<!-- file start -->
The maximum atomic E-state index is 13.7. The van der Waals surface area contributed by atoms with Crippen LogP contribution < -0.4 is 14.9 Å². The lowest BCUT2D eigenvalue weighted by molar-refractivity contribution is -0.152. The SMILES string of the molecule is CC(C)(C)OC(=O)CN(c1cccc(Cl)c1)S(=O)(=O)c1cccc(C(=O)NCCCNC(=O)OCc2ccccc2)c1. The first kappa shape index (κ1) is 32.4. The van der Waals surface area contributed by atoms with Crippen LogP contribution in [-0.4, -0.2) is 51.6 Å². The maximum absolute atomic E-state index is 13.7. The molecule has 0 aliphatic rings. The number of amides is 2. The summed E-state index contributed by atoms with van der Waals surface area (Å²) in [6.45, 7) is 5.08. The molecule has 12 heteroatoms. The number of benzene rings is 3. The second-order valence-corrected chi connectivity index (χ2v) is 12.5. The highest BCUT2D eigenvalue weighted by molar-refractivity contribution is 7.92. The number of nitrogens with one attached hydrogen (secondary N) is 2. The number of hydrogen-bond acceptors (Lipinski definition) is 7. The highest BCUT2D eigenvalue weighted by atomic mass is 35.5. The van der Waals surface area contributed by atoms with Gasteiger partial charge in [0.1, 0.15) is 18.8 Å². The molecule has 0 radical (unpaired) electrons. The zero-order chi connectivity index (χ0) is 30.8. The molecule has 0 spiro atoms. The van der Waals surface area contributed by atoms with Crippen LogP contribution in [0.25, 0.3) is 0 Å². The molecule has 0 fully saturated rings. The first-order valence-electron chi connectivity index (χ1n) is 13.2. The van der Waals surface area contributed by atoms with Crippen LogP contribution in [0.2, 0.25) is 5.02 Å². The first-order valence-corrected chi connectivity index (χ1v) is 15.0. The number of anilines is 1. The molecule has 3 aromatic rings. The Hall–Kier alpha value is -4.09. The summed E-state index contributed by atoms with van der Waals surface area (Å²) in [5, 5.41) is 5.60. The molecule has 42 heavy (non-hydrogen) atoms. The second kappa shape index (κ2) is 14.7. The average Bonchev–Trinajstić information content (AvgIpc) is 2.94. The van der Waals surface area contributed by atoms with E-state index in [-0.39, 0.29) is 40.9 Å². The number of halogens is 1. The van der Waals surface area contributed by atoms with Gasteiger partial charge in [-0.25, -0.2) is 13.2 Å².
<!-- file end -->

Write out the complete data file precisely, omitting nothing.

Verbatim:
The maximum atomic E-state index is 13.7. The van der Waals surface area contributed by atoms with Crippen LogP contribution < -0.4 is 14.9 Å². The lowest BCUT2D eigenvalue weighted by molar-refractivity contribution is -0.152. The SMILES string of the molecule is CC(C)(C)OC(=O)CN(c1cccc(Cl)c1)S(=O)(=O)c1cccc(C(=O)NCCCNC(=O)OCc2ccccc2)c1. The first kappa shape index (κ1) is 32.4. The van der Waals surface area contributed by atoms with Crippen LogP contribution in [-0.4, -0.2) is 51.6 Å². The maximum absolute atomic E-state index is 13.7. The molecule has 0 aliphatic rings. The number of amides is 2. The summed E-state index contributed by atoms with van der Waals surface area (Å²) in [6.45, 7) is 5.08. The molecule has 12 heteroatoms. The number of benzene rings is 3. The second-order valence-corrected chi connectivity index (χ2v) is 12.5. The highest BCUT2D eigenvalue weighted by molar-refractivity contribution is 7.92. The number of nitrogens with one attached hydrogen (secondary N) is 2. The number of hydrogen-bond acceptors (Lipinski definition) is 7. The highest BCUT2D eigenvalue weighted by atomic mass is 35.5. The van der Waals surface area contributed by atoms with Gasteiger partial charge in [0.1, 0.15) is 18.8 Å². The molecule has 0 radical (unpaired) electrons. The zero-order chi connectivity index (χ0) is 30.8. The molecule has 0 spiro atoms. The van der Waals surface area contributed by atoms with Crippen LogP contribution in [0.25, 0.3) is 0 Å². The molecule has 0 fully saturated rings. The first-order valence-electron chi connectivity index (χ1n) is 13.2. The van der Waals surface area contributed by atoms with Crippen LogP contribution in [0.2, 0.25) is 5.02 Å². The first-order valence-corrected chi connectivity index (χ1v) is 15.0. The number of anilines is 1. The molecule has 3 aromatic rings. The Hall–Kier alpha value is -4.09. The summed E-state index contributed by atoms with van der Waals surface area (Å²) in [5, 5.41) is 5.60. The molecule has 42 heavy (non-hydrogen) atoms. The second kappa shape index (κ2) is 14.7. The average Bonchev–Trinajstić information content (AvgIpc) is 2.94. The van der Waals surface area contributed by atoms with E-state index in [-0.39, 0.29) is 40.9 Å². The number of halogens is 1. The van der Waals surface area contributed by atoms with Gasteiger partial charge in [-0.25, -0.2) is 13.2 Å².